Food & Drink

Datebook: 12 Best Things To Do in Seattle in April 2018

Our hand-picked list of best bets for entertainment this month

By Gavin Borchert March 30, 2018


This article originally appeared in the April 2018 issue of Seattle Magazine.

This article appears in print in the April 2018 issueClick here to subscribe.

Heathers: The Musical
The 1988 cult comedy about high school cliques and the meanest of mean girls is, if anything, even darker in its 2010 musical adaptation by Laurence O’Keefe and Kevin Murphy. In the film, “dead gay son” is a punch line; in the musical, it’s an entire number. This production is a benefit for the It Gets Better Project, so don your favorite red scrunchie and come out in support. 
Times and prices vary. Erickson Theater Off Broadway, Capitol Hill, 1524 Harvard Ave.; 206.329.1050; Facebook, “Erickson Theatre” 

Hari Kondabolu
He came to Seattle in 2004 as an activist and organizer and left a stand-up comedian. Well, that’s a little reductive; Kondabolu had been pursuing comedy since high school, but it was his time here that boosted him to the next level. Of course, he hasn’t lost his passion for social justice causes, which he tackles intrepidly; his recent documentary, The Problem with Apu, even criticizes, with biting wit, a comedy institution like The Simpsons for its use of an Indian stereotype.
8 p.m. $29. Kirkland Performance Center, Kirkland, 350 Kirkland Ave.; 425.893.9900;

Photo by Sasha Israel

Jon Batiste
The talk-show format has barely changed since the dawn of television, back in the late Pleistocene Epoch, but the music definitely has. Gone is the Vegas-cheese aesthetic represented by The Tonight Show’s Doc Severinsen (and then sent up by Paul Shaffer)—the new breed of late-night bandleader includes Questlove and The Roots for Jimmy Fallon, Cleto Escobedo for Jimmy Kimmel, Reggie Watts for James Corden and, for The Late Show with Stephen Colbert, New Orleans–born jazz pianist Jon Batiste. Busy as not just a musician, but an all-around jazz ambassador, he visits Seattle for a solo gig as part of a multicity tour.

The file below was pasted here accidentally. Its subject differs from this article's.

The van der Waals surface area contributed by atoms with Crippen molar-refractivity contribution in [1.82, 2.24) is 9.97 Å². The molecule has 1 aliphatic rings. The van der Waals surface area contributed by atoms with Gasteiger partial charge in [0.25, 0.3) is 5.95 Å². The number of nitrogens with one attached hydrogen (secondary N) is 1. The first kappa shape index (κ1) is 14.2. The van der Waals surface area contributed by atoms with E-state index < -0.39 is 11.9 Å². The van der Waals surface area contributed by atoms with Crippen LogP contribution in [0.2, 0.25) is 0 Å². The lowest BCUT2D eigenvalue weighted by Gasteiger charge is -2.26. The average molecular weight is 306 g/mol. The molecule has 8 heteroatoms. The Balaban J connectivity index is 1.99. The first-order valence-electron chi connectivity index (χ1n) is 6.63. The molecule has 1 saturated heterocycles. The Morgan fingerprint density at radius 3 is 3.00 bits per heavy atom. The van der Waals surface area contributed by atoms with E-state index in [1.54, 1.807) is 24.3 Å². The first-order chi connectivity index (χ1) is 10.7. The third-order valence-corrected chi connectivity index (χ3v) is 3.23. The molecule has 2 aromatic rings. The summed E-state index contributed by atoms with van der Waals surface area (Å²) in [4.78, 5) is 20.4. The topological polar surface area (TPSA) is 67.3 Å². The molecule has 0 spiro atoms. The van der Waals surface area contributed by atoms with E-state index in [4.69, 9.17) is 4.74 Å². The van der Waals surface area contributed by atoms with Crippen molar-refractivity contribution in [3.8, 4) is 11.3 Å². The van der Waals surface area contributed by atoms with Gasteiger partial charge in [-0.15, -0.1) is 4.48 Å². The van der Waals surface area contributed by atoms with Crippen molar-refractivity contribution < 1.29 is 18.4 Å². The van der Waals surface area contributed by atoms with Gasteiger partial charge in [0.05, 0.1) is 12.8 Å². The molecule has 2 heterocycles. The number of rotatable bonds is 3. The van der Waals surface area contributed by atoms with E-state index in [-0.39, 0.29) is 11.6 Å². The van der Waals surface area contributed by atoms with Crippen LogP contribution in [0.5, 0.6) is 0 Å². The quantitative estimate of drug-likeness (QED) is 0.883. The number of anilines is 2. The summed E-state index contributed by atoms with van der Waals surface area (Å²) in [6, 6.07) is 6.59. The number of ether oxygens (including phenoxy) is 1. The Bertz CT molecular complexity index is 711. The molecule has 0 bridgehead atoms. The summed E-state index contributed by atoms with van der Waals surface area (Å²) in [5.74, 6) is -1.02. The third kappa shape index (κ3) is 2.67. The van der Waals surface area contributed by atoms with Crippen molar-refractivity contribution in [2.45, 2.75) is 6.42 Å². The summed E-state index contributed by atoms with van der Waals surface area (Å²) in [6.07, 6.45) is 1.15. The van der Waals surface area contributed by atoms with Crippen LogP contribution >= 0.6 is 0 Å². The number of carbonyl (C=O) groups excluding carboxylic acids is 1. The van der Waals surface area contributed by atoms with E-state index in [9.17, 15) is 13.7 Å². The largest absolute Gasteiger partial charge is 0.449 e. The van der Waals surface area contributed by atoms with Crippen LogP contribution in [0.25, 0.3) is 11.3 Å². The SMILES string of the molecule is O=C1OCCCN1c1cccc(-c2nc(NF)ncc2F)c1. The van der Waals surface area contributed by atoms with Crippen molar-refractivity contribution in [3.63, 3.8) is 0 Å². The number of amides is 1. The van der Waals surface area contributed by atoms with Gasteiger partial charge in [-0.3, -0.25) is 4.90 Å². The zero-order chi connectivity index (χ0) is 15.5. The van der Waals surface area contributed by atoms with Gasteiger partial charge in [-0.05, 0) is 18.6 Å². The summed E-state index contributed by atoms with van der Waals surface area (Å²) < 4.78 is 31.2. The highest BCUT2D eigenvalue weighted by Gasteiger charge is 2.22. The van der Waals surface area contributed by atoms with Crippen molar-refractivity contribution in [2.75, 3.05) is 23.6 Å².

7 p.m. Prices vary. Neumos, Capitol Hill, 925 E Pike St.; 206.709.9442;

Demian DinéYazhi´, Photo Credit: Patrick Weishampel

The Brink: Demian DinéYazhi´
The Henry Art Gallery’s Brink Award is not named for a benefactor; it refers to being on the edge of a professional career, and it’s awarded every other year to artists 35 and younger who are living and working in the Northwest (Washington, Oregon or British Columbia). The transdisciplinary work of this year’s winner, Demian DinéYazhi´ of the Navajo Nation (now a Portland resident), metaphorically ties together transcendence of many kinds: of the boundaries of Native American reservations, of colonial capitalist systems, of binary gender norms. At the Henry, analog slide projectors will fill the walls with images and text in yet another sort of boundary breaking.
Times and prices vary. Henry Art Gallery, University District, 4100 15th Ave. NE; 206.543.2280;